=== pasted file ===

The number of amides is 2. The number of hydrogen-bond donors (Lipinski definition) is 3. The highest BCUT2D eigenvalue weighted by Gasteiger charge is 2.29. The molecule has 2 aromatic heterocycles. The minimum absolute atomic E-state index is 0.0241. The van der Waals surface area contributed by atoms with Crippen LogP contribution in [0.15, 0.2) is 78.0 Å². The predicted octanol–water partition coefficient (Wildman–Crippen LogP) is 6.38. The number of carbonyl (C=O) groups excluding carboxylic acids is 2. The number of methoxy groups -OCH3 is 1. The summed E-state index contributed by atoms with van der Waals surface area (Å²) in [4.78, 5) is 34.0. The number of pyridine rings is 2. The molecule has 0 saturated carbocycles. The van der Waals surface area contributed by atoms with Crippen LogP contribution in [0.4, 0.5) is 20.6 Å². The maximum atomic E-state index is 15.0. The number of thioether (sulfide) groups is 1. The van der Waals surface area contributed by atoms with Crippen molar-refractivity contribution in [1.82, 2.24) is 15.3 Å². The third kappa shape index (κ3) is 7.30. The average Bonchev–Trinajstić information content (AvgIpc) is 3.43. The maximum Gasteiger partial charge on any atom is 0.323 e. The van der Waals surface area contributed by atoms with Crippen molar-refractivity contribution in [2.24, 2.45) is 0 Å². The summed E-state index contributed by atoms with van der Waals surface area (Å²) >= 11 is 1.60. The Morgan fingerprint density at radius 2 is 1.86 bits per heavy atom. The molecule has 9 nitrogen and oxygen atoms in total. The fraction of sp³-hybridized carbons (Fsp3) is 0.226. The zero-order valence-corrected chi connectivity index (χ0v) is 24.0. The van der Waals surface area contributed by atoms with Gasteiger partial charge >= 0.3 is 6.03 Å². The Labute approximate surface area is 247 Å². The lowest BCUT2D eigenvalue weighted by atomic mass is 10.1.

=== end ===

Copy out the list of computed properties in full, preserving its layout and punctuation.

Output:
The number of amides is 2. The number of hydrogen-bond donors (Lipinski definition) is 3. The highest BCUT2D eigenvalue weighted by Gasteiger charge is 2.29. The molecule has 2 aromatic heterocycles. The minimum absolute atomic E-state index is 0.0241. The van der Waals surface area contributed by atoms with Crippen LogP contribution in [0.15, 0.2) is 78.0 Å². The predicted octanol–water partition coefficient (Wildman–Crippen LogP) is 6.38. The number of carbonyl (C=O) groups excluding carboxylic acids is 2. The number of methoxy groups -OCH3 is 1. The summed E-state index contributed by atoms with van der Waals surface area (Å²) in [4.78, 5) is 34.0. The number of pyridine rings is 2. The molecule has 0 saturated carbocycles. The van der Waals surface area contributed by atoms with Crippen LogP contribution in [0.4, 0.5) is 20.6 Å². The maximum atomic E-state index is 15.0. The number of thioether (sulfide) groups is 1. The van der Waals surface area contributed by atoms with Crippen molar-refractivity contribution in [1.82, 2.24) is 15.3 Å². The third kappa shape index (κ3) is 7.30. The average Bonchev–Trinajstić information content (AvgIpc) is 3.43. The maximum Gasteiger partial charge on any atom is 0.323 e. The van der Waals surface area contributed by atoms with Crippen molar-refractivity contribution in [2.24, 2.45) is 0 Å². The summed E-state index contributed by atoms with van der Waals surface area (Å²) >= 11 is 1.60. The Morgan fingerprint density at radius 2 is 1.86 bits per heavy atom. The molecule has 9 nitrogen and oxygen atoms in total. The fraction of sp³-hybridized carbons (Fsp3) is 0.226. The zero-order valence-corrected chi connectivity index (χ0v) is 24.0. The van der Waals surface area contributed by atoms with Gasteiger partial charge >= 0.3 is 6.03 Å². The Labute approximate surface area is 247 Å². The lowest BCUT2D eigenvalue weighted by atomic mass is 10.1.